Last week I was on my way to a meeting while listening to my favorite show on public radio. I arrived at my location, parked and just as I was going to get out of the car, I heard the commentator discuss how economic inequality was making the world sick. I didn’t have time to listen to the special report, but the topic stayed in my thoughts for the remainder of the day.
So I began thinking about this and now have more questions than I started with that morning. This is what I found so far.
Looking at economic inequality measured by those who live on $1 to 2 dollars a day and those in developed nations shows us a few things. Economic inequality leads to a lack of access to things we, in the developed world, consider basic. This includes food, healthcare, housing, and water among other necessities. At this level, we are not talking about quality food, safe and appropriate housing or purified water. Here we are discussing just the availability to the individual.
Because of this lack of access, diseases that have been eradicated or at least controlled in other parts of the world can kill. These include malaria, dengue fever and the sleeping sickness. The lack of access also leads to malnutrition, especially among children under the age of 5.
The poor quality of these also affects individuals. Unsanitary water, spoiled food and inadequate and mosquito filled shelter, aggravates the situation. This causes child mortality rates to be high. Lack of appropriate healthcare also leads to high death rates among expectant mothers leading to additional societal issues like that of orphaned children. The lack of economic means here is a matter of life or death.
For many of us, the economic and social disparities between the developed and developing countries or as traditionally it’s been coined the global north and south, seems far away from our local communities and realities. Many think that it is something that happens “over there” and not to us.
But this situation can also be seen closer to home. Those who need assistance from the federal government welfare system can access products or services, but are these quality ones? We have become a society conscious of pesticides on our food and chemicals in our products. We have commercials on television about high corn fructose syrup and eating “cleaner” food, yet we provide those with the most needs the least nutritious food which also happens to be the most inexpensive.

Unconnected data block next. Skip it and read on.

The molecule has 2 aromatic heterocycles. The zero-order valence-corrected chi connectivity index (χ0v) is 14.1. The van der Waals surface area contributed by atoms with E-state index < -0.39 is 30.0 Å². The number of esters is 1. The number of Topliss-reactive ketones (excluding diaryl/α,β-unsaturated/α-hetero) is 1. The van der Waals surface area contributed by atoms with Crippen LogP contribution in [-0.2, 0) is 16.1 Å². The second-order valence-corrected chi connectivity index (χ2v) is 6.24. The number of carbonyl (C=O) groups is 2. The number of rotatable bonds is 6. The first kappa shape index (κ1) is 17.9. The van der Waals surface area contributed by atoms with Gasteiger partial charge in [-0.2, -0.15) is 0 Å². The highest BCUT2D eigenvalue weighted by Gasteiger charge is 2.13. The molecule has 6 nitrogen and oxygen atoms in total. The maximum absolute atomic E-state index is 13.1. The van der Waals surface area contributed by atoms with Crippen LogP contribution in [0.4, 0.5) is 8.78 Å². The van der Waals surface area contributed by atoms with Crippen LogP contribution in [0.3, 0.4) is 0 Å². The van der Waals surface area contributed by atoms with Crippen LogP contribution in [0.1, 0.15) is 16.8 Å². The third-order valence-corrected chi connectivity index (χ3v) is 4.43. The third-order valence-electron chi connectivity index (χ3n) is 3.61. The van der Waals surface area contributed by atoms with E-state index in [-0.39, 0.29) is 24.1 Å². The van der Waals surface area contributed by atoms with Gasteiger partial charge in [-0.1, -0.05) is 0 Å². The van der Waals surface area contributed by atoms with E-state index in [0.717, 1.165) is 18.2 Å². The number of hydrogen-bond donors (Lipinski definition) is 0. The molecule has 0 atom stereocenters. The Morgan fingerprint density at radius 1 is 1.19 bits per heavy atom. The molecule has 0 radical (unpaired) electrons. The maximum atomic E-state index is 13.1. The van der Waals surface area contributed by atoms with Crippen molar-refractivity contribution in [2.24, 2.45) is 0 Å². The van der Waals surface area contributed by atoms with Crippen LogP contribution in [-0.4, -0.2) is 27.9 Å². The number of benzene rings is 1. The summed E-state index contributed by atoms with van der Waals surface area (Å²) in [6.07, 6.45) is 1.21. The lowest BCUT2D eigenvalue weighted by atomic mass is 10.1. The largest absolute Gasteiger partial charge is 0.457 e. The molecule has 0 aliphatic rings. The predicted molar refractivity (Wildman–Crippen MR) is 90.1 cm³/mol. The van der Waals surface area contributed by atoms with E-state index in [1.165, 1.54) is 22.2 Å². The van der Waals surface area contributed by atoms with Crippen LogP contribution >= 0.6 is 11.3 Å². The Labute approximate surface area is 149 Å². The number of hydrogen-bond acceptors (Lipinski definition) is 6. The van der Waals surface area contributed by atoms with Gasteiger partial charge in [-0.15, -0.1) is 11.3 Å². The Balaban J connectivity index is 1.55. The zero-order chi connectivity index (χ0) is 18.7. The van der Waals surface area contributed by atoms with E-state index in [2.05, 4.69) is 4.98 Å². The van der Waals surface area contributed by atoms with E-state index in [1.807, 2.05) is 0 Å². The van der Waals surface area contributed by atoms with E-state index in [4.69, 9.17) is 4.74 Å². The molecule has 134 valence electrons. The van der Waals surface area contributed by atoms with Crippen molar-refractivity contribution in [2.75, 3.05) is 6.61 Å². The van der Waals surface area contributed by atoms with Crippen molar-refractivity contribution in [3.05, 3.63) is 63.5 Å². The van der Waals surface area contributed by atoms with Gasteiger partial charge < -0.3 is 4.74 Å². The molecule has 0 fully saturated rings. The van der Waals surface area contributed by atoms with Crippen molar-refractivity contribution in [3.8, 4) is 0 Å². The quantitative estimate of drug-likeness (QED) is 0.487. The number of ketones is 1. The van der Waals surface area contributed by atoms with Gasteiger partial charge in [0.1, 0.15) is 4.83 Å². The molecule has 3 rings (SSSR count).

Studies show that obesity, diabetes and other preventable yet deadly diseases are rampant in the United States. These also show that the rates of these illnesses are higher amongst the poor. That is because the foods consumed tend to be higher in calories, fats, sugars and preservatives. Yet, we give to people enough to survive but not to thrive.
But whose responsibility is this? Is it our responsibility to just provide enough to live or to also provide the same high quality products to all? Is it the responsibility of the individuals to make the best choices within the situation they are in? It is a difficult debate, especially when these diseases are preventable, when they cost more to treat and when they ultimately shorten people’s lifespan.
Financial inequality is making people sick for various reasons. It perpetuates a lack of access to food, of quality products, and education on how to pick among those options and what to do with them. Financial inequality takes away a person’s freedom of choice and of crucial decision-making about the type the lives they live. Financial inequality is ultimately harming our world, our country and our communities.
What do you think? How do we start to address this?Regina Bernadin is a doctoral student at Nova Southeastern University focusing on Conflict Analysis and Resolution. As a SISGI intern, her primary areas of interest are conflict resolution, human rights and Latin American political, economic and socio-cultural issues. Her interest in the development of human rights abroad has taken her to several Latin American countries, including Colombia, Ecuador and Suriname.